Meta’s ImageBind is a new multimodal model that combines six data types. Meta is releasing it as open source.
ImageBind makes the metaverse seem a little less like a distant vision of the future: In addition to text, the AI model understands audio, visual, motion sensor, thermal, and depth data.
At least in theory, this makes it a versatile building block for generative AI models. For example, it could serve as the basis for generative models that combine sensor data and 3D to design immersive virtual worlds (VR), Meta writes, or augment reality with context-sensitive digital data (AR). VR and AR are two key technologies in Meta’s long-term vision of the Metaverse.
As other examples, Meta cites a video of a sunset that is automatically accompanied by a matching sound clip, or a picture of a Shih Tzu that generates 3D data of similar dogs, or an essay about the breed.
For a video created with a model like Meta’s Make-A-Video, ImageBind could help a generative AI model generate the appropriate background sounds or predict depth data from a photo.
AI systems often work with different types of data (called modalities), such as images, text, and sound. AI understands and relates these different types of data by converting them into lists of numbers – called embeddings – and combining them into a shared space. These embeddings help the AI recognize the information contained in the data and establish relationships between them.
What makes ImageBind unique is that it creates a common language for these different types of data without requiring examples that contain all the data types. Such datasets would be costly or impossible to obtain.
This is achieved by using large vision language models, AI models trained to understand both images and text. ImageBind extends the ability of these models to process new modalities, such as video-audio and depth image data, by leveraging the natural connections between these data types and images.
Image data as a bridge between modalities
ImageBind uses unstructured data to integrate four additional modalities (audio, depth, thermal, and IMU). AI can learn from the natural connections between data types without the need for explicit markers-hence the name of the model that binds all data to images.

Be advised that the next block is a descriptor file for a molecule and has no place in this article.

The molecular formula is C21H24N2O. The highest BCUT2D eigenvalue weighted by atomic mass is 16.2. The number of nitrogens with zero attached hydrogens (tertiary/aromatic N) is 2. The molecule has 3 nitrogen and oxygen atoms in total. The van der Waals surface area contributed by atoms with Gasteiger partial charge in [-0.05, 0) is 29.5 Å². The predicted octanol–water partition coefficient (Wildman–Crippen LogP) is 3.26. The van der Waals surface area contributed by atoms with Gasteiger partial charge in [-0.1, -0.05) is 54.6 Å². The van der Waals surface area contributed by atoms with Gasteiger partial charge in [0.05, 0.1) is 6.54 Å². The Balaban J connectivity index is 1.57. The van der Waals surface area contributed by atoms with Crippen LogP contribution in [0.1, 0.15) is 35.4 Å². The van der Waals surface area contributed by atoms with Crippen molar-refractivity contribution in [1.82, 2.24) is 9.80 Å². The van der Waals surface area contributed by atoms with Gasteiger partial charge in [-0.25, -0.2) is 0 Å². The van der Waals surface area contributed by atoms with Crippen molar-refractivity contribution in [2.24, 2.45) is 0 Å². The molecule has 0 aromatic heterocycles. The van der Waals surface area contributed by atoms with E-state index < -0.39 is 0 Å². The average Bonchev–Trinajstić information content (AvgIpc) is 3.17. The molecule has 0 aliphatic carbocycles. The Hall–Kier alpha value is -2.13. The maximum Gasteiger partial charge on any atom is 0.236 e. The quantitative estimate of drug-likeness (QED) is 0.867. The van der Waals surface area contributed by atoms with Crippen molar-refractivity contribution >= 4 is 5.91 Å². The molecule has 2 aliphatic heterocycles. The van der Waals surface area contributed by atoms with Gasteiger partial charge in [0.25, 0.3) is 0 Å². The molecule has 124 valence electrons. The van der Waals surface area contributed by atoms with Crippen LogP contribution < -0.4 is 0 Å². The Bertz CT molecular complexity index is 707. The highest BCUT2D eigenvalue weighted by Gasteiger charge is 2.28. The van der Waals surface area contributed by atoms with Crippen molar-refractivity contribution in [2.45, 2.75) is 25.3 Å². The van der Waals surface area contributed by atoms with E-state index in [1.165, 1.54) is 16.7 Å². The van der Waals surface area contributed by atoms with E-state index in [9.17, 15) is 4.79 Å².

Meta says this works because images can often be combined with various other modalities and used as a bridge between them. For example, images and text often appear together on the Web, so the model can learn the relationship between them.
Similarly, motion data from wearable cameras with IMU sensors can be paired with corresponding video data. By leveraging these natural pairings, ImageBind creates a shared embedding space that allows AI to better understand and work with multiple modalities.
ImageBind shows that image-paired data is sufficient to bind together these six modalities. The model can interpret content more holistically, allowing the different modalities to “talk” to each other and find links without observing them together. For example, ImageBind can associate audio and text without seeing them together. This enables other models to “understand” new modalities without any resource-intensive training.
ImageBind is like a shortcut that helps AI understand and more easily connect different types of data. With this model, AI researchers can more efficiently explore the relationships between different types of data and develop more versatile AI models.
In the future, the model could be expanded to include other sensory data, such as touch, speech, smell, and even fMRI signals from the brain, Meta writes. This would bring machines closer to the human ability to learn simultaneously, holistically, and directly from many different types of information.
Meta releases the code for ImageBind as open source on Github under a CC-BY-NC 4.0 license, which does not allow commercial use.